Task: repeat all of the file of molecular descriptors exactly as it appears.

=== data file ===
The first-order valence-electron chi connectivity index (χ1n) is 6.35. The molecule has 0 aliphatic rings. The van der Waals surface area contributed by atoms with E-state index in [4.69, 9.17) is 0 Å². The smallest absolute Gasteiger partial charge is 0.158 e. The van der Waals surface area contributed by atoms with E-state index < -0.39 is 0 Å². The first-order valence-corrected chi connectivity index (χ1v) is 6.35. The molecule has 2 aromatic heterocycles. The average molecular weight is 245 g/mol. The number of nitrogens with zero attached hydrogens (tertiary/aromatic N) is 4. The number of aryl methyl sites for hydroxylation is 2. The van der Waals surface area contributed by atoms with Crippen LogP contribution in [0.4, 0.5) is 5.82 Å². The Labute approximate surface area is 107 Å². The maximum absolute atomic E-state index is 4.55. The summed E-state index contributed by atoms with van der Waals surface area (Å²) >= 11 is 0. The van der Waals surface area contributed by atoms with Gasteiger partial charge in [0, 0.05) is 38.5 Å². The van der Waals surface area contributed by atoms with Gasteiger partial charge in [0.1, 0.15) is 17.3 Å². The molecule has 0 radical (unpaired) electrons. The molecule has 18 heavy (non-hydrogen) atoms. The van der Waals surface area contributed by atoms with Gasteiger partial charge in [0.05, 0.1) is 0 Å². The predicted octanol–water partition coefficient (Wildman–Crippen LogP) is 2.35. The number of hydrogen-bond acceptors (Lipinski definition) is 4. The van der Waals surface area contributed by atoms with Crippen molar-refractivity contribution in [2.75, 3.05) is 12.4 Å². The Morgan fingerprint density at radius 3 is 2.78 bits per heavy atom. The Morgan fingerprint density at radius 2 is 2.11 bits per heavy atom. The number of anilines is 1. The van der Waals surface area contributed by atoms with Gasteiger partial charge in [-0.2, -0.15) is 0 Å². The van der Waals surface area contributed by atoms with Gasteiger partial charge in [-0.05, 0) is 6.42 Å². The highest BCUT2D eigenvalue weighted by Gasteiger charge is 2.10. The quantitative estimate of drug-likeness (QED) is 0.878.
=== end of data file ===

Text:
The first-order valence-electron chi connectivity index (χ1n) is 6.35. The molecule has 0 aliphatic rings. The van der Waals surface area contributed by atoms with E-state index in [4.69, 9.17) is 0 Å². The smallest absolute Gasteiger partial charge is 0.158 e. The van der Waals surface area contributed by atoms with E-state index < -0.39 is 0 Å². The first-order valence-corrected chi connectivity index (χ1v) is 6.35. The molecule has 2 aromatic heterocycles. The average molecular weight is 245 g/mol. The number of nitrogens with zero attached hydrogens (tertiary/aromatic N) is 4. The number of aryl methyl sites for hydroxylation is 2. The van der Waals surface area contributed by atoms with Crippen LogP contribution in [0.4, 0.5) is 5.82 Å². The Labute approximate surface area is 107 Å². The maximum absolute atomic E-state index is 4.55. The summed E-state index contributed by atoms with van der Waals surface area (Å²) >= 11 is 0. The van der Waals surface area contributed by atoms with Gasteiger partial charge in [0, 0.05) is 38.5 Å². The van der Waals surface area contributed by atoms with Gasteiger partial charge in [0.1, 0.15) is 17.3 Å². The molecule has 0 radical (unpaired) electrons. The molecule has 18 heavy (non-hydrogen) atoms. The van der Waals surface area contributed by atoms with Gasteiger partial charge in [0.05, 0.1) is 0 Å². The predicted octanol–water partition coefficient (Wildman–Crippen LogP) is 2.35. The number of hydrogen-bond acceptors (Lipinski definition) is 4. The van der Waals surface area contributed by atoms with Crippen molar-refractivity contribution in [2.75, 3.05) is 12.4 Å². The Morgan fingerprint density at radius 3 is 2.78 bits per heavy atom. The Morgan fingerprint density at radius 2 is 2.11 bits per heavy atom. The number of anilines is 1. The van der Waals surface area contributed by atoms with Gasteiger partial charge in [-0.2, -0.15) is 0 Å². The van der Waals surface area contributed by atoms with Gasteiger partial charge in [-0.05, 0) is 6.42 Å². The highest BCUT2D eigenvalue weighted by Gasteiger charge is 2.10. The quantitative estimate of drug-likeness (QED) is 0.878.